ET: What ideas do you have for building an orchestra’s sound and developing its discipline so musicians can keep improving even in weeks you’re not conducting?

ML: Creating the sound for the orchestra is very interesting. Some conductors, especially in the past generation, had a philosophy of creating a unique sound. It worked for a lot of conductors, but I'm not sure how effective it would be today. Orchestras did develop a very unique string sound in Philadelphia, the brass sound of Chicago, the old-school European sound in Boston.

ET: That was the era of recording LPs – maybe that was a reason for promoting individual sounds!

 

ML: Conductors used to spend much more time with the orchestra than they do today. Here of course I'll spend a lot of time with the orchestra: 8 major concerts next year. But in an orchestra with 20-30 programs, the music director used to conduct 1/3 to 1/2 of the season, but that's not the case anymore.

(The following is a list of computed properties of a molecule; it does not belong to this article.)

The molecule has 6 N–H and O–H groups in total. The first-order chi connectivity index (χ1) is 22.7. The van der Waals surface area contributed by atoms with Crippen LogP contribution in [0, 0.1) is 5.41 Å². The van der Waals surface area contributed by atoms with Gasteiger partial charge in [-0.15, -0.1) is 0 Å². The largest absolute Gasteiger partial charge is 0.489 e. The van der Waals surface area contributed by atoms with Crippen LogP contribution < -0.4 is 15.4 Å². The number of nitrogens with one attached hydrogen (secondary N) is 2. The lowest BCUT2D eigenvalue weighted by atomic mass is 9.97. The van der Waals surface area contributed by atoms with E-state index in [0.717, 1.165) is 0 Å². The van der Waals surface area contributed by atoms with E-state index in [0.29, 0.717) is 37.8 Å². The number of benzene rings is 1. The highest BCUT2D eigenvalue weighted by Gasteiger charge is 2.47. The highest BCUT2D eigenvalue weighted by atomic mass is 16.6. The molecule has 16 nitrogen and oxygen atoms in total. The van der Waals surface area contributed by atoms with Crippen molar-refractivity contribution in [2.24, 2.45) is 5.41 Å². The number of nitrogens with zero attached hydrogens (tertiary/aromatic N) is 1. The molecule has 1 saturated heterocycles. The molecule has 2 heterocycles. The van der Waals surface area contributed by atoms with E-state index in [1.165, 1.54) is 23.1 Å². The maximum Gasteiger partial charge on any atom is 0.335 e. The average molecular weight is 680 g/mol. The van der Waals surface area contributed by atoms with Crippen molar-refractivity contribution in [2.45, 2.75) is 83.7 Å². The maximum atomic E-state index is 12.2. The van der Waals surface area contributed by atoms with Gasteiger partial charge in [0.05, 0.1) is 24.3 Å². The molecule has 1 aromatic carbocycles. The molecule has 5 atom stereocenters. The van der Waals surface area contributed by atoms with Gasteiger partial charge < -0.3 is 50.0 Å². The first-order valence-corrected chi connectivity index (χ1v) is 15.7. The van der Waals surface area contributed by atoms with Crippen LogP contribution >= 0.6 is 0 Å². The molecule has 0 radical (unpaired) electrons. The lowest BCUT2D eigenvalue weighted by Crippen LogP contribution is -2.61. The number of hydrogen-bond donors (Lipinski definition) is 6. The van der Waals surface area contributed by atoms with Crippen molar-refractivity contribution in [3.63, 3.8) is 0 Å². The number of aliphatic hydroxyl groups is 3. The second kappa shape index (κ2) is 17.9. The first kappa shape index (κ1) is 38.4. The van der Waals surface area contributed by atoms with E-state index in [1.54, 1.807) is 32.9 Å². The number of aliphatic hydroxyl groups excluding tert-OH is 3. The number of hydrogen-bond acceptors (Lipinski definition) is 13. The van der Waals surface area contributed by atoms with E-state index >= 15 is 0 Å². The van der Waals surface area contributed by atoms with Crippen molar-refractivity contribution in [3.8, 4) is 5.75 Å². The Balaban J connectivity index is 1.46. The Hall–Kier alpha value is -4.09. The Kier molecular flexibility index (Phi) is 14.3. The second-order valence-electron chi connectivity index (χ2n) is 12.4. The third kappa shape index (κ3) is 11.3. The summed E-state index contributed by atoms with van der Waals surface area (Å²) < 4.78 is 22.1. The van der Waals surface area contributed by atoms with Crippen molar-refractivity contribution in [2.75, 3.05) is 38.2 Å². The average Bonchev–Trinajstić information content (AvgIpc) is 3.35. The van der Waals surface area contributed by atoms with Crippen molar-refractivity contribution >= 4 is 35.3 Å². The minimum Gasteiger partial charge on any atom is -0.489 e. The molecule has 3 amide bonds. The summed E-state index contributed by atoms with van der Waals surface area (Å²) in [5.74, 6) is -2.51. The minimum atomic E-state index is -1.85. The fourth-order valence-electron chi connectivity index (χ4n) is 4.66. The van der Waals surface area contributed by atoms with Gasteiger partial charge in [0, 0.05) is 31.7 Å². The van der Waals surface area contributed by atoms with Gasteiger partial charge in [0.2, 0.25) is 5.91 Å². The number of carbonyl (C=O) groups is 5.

Let's first talk about musical discipline, articulation, bowing placement: It comes with time, getting to know each other. When I conduct your orchestra, I'm listening, absorbing information, figuring out places we can improve. And of course, you're also getting to know me, how I feel about specific details, different periods. When we do all the repertoire, I'll explore things so that you know what I want. Over the years it's just very organic. For example, when I first got to Boston, their brass sound was organ-like, a legato, long sound. Levine liked that sound, but was also working with the hall. They didn't need too much attack, and they could do that sound. Every single conductor that went there, that was what the orchestra presented to them by default. When Levine left, the orchestra started playing differently. They didn't care about that quality, because Levine wasn't there insisting on that organ-like legato. They could do it, if a conductor asked for it, but it wasn't their default sound. When I did Pictures (at an Exhibition) with them, the 1st Trumpet asked if I wanted the "Levine" sound. It comes with time. We need to play some composers many times to make sure that it is the default sound.